In a recent Fish Hooks (Gourmet Jesus?) we explored how Christians are sometimes tempted to think that they have the freedom to customize Jesus, the Bread of Life, to suit their tastes in the same way that we select the most appealing kind of bread in the supermarket. One would certainly hope that few who consider themselves followers of Christ would succumb to that temptation! Yet, at the same time that Christians reject the notion that they are free to choose a recipe for Jesus to fit their personal preferences, a great many do suppose that the lifestyle choices of discipleship are entirely matters of personal freedom. This is especially evident regarding the way people view the matter of church membership.
For much of the history of the Christian Church, there was an assumption that being listed on the membership rolls of the Church was equivalent to being listed in God’s ‘Book of Life’ (Daniel 12:1, Luke 10:20, Revelation 3:5). By the time of Luther this assumption had been ‘weaponized’ by the Roman Catholic Church as a way of silencing dissidents. Since excommunication from the Church was regarded as a sentence to an eternity of torment in hell, its threat terrified commoners and kings alike and kept them compliant.
Martin Luther was not the first reformer to challenge this assumption, but he was the first one that led a successful reform movement (and survived). Like the martyred Jan Hus who preceded him by a century, Luther argued that Scripture speaks of a spiritual Church of which Christ alone is the head (Ephesians 1:22-23), not an earthly institution headed by the Pope. This opened the door for the present proliferation of Protestant denominations, as well as the numerous non-denominational churches of our time.
Given the Biblical truth that salvation is a matter of one’s personal relationship to Jesus Christ, rather than being contingent on membership in a particular church body, many have then concluded that being a member of a church is therefore a matter of no real importance. Thus, you may hear statements such as this: “My faith is a personal matter between God and me, and I don’t need a church for that.” Still others find it convenient to have their names on the membership rolls of a congregation but see no reason to participate any further than necessary to retain that status: “Hey, I don’t expect much from my church, so don’t expect much from me!”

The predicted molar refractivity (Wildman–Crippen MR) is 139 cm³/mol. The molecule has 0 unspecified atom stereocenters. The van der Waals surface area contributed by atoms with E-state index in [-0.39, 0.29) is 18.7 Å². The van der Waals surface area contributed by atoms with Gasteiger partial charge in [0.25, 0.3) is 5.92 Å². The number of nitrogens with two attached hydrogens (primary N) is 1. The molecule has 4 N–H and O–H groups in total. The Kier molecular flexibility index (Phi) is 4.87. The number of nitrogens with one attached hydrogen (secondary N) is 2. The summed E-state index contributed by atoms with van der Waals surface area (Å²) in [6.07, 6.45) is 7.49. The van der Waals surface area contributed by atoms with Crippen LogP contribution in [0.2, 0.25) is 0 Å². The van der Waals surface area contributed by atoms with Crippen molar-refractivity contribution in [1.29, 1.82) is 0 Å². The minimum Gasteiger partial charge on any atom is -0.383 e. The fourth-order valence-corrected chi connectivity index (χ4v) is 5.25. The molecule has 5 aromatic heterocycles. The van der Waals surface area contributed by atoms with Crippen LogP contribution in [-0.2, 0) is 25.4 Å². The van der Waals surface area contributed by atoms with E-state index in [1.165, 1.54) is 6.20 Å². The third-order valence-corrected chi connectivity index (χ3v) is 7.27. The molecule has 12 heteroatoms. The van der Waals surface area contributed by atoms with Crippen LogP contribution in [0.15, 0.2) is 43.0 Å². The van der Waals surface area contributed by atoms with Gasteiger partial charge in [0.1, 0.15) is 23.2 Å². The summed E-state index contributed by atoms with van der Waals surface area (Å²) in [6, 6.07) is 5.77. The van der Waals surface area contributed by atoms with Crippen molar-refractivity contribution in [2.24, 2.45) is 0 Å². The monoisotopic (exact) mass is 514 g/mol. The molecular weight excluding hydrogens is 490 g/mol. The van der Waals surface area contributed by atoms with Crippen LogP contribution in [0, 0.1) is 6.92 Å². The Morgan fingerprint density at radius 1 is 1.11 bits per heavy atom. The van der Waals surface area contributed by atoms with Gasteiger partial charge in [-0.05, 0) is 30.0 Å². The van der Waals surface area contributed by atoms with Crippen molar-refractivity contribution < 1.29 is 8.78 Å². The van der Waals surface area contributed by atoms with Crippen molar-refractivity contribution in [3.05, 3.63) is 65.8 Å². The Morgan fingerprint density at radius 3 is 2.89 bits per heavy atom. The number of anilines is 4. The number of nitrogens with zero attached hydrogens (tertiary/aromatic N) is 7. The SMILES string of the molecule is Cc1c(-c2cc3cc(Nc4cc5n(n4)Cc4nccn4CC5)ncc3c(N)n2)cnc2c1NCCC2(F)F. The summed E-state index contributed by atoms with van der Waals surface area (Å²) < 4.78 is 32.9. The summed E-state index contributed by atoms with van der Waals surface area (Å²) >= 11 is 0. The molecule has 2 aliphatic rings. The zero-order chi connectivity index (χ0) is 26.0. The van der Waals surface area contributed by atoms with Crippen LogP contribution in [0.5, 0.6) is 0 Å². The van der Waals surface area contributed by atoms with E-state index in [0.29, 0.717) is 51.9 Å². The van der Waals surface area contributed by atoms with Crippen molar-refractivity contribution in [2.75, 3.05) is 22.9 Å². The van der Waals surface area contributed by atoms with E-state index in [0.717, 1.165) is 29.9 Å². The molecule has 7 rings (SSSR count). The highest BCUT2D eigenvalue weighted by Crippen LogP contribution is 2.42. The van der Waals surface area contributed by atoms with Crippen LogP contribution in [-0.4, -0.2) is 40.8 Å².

To put it bluntly, many people view church membership in the same way that they view membership at a health club, in a civic organization, or belonging to a special interest group: the decision to join and remain a member is a matter of weighing the costs versus the benefits. For some, membership in a church is like belonging to a country club: it creates social connections that may be pleasant or useful. For others, having an identification with a church is simply something that respectable people do. And for still others, church membership ensures access to the services of the church when required for baptism, marriage, or burial (“hatched, matched, and dispatched” as some have put it). And though many Christians will shake their heads at such a shallow perception of church membership, they might still feel entitled to freely pick and switch their church membership based upon the quality of their experience. Their relationship to the Church is that of consumers.
But is that all there is to church membership? Is it really just a matter of ‘shopping for the right style and fit’ the way we might chose a suit of clothes, which we then wear only when the occasion suits? Do we have the freedom to freely replace our church wardrobe when it ‘goes out of style’ or the fit becomes uncomfortable? Is church membership and participation our own personal lifestyle choice, or does God have something else in mind?
In the coming weeks at Emmanuel we will be featuring a series of sermons and complementary Fish Hooks with the theme of “Membership Matters.” We will not be looking for ‘pat answers’ to justify our preconceptions, but rather we will seek to explore how God’s Word shapes and directs our understanding of membership. Our goal is to be better equipped to serve our Lord’s heavenly purposes through the Church He established on earth.
“Your kingdom come, your will be done, on earth as it is in heaven.” (Matthew 6:10)